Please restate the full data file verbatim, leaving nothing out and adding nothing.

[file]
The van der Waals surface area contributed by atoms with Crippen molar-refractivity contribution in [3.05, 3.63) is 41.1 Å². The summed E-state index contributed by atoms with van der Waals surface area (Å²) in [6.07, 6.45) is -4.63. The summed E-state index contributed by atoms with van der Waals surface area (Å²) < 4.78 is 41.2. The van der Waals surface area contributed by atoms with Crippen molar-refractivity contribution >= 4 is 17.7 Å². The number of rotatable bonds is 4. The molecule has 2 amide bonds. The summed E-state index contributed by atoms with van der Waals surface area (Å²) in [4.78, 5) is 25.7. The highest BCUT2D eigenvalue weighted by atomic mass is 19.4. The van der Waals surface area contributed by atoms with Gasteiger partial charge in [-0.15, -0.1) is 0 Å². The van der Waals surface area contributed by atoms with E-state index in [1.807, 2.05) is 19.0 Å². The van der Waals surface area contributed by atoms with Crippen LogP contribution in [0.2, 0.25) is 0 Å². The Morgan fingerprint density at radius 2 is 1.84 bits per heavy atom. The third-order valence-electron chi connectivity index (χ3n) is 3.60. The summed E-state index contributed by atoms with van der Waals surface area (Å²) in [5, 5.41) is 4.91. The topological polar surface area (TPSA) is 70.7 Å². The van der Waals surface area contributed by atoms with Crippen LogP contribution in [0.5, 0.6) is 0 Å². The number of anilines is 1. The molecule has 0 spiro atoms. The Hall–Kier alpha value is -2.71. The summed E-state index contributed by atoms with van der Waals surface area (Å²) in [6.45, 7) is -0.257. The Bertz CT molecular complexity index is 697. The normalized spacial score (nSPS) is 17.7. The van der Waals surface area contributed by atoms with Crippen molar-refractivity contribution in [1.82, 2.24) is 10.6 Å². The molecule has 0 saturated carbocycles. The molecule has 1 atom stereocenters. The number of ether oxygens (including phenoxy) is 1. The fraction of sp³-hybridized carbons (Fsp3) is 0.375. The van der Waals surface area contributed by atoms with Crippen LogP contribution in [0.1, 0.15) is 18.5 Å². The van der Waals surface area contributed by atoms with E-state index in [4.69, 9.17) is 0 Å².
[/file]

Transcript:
The van der Waals surface area contributed by atoms with Crippen molar-refractivity contribution in [3.05, 3.63) is 41.1 Å². The summed E-state index contributed by atoms with van der Waals surface area (Å²) in [6.07, 6.45) is -4.63. The summed E-state index contributed by atoms with van der Waals surface area (Å²) < 4.78 is 41.2. The van der Waals surface area contributed by atoms with Crippen molar-refractivity contribution >= 4 is 17.7 Å². The number of rotatable bonds is 4. The molecule has 2 amide bonds. The summed E-state index contributed by atoms with van der Waals surface area (Å²) in [4.78, 5) is 25.7. The highest BCUT2D eigenvalue weighted by atomic mass is 19.4. The van der Waals surface area contributed by atoms with Gasteiger partial charge in [-0.15, -0.1) is 0 Å². The van der Waals surface area contributed by atoms with E-state index in [1.807, 2.05) is 19.0 Å². The van der Waals surface area contributed by atoms with Crippen LogP contribution in [0.2, 0.25) is 0 Å². The Morgan fingerprint density at radius 2 is 1.84 bits per heavy atom. The third-order valence-electron chi connectivity index (χ3n) is 3.60. The summed E-state index contributed by atoms with van der Waals surface area (Å²) in [5, 5.41) is 4.91. The topological polar surface area (TPSA) is 70.7 Å². The van der Waals surface area contributed by atoms with Crippen LogP contribution in [0.5, 0.6) is 0 Å². The number of anilines is 1. The molecule has 0 spiro atoms. The Hall–Kier alpha value is -2.71. The summed E-state index contributed by atoms with van der Waals surface area (Å²) in [6.45, 7) is -0.257. The Bertz CT molecular complexity index is 697. The normalized spacial score (nSPS) is 17.7. The van der Waals surface area contributed by atoms with Crippen molar-refractivity contribution in [1.82, 2.24) is 10.6 Å². The molecule has 0 saturated carbocycles. The molecule has 1 atom stereocenters. The number of ether oxygens (including phenoxy) is 1. The fraction of sp³-hybridized carbons (Fsp3) is 0.375. The van der Waals surface area contributed by atoms with Crippen LogP contribution in [0.1, 0.15) is 18.5 Å². The van der Waals surface area contributed by atoms with E-state index in [4.69, 9.17) is 0 Å².